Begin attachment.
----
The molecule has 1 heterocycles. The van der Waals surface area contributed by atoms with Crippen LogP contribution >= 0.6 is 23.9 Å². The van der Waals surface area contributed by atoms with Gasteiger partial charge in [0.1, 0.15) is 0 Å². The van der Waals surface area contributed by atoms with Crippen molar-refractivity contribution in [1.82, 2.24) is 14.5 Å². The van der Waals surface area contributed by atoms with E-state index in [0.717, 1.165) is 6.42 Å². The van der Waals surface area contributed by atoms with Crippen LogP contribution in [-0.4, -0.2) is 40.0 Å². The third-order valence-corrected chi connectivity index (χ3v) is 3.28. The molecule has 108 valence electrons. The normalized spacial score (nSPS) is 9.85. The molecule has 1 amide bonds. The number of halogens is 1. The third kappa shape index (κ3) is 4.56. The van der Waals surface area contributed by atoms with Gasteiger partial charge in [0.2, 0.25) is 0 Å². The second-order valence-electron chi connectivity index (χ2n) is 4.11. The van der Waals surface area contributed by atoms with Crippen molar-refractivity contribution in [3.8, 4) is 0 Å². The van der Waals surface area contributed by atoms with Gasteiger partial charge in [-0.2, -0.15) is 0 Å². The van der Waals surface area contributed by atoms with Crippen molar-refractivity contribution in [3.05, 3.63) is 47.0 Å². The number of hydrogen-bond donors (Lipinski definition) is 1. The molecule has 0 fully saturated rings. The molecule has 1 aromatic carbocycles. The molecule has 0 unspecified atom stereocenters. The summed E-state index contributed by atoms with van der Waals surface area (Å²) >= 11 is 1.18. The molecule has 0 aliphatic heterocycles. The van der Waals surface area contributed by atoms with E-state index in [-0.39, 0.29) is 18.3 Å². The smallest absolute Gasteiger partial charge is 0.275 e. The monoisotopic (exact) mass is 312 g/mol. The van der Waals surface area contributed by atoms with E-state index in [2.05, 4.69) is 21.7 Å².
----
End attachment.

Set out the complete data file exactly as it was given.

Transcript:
The molecule has 1 heterocycles. The van der Waals surface area contributed by atoms with Crippen LogP contribution >= 0.6 is 23.9 Å². The van der Waals surface area contributed by atoms with Gasteiger partial charge in [0.1, 0.15) is 0 Å². The van der Waals surface area contributed by atoms with Crippen molar-refractivity contribution in [1.82, 2.24) is 14.5 Å². The van der Waals surface area contributed by atoms with E-state index in [0.717, 1.165) is 6.42 Å². The van der Waals surface area contributed by atoms with Crippen LogP contribution in [-0.4, -0.2) is 40.0 Å². The third-order valence-corrected chi connectivity index (χ3v) is 3.28. The molecule has 108 valence electrons. The normalized spacial score (nSPS) is 9.85. The molecule has 1 amide bonds. The number of halogens is 1. The third kappa shape index (κ3) is 4.56. The van der Waals surface area contributed by atoms with Gasteiger partial charge in [0.2, 0.25) is 0 Å². The second-order valence-electron chi connectivity index (χ2n) is 4.11. The van der Waals surface area contributed by atoms with Crippen molar-refractivity contribution in [3.8, 4) is 0 Å². The van der Waals surface area contributed by atoms with Gasteiger partial charge in [-0.2, -0.15) is 0 Å². The van der Waals surface area contributed by atoms with Crippen molar-refractivity contribution in [3.05, 3.63) is 47.0 Å². The number of hydrogen-bond donors (Lipinski definition) is 1. The molecule has 0 fully saturated rings. The molecule has 1 aromatic carbocycles. The molecule has 0 unspecified atom stereocenters. The summed E-state index contributed by atoms with van der Waals surface area (Å²) >= 11 is 1.18. The molecule has 0 aliphatic heterocycles. The van der Waals surface area contributed by atoms with E-state index in [-0.39, 0.29) is 18.3 Å². The smallest absolute Gasteiger partial charge is 0.275 e. The monoisotopic (exact) mass is 312 g/mol. The van der Waals surface area contributed by atoms with E-state index in [2.05, 4.69) is 21.7 Å².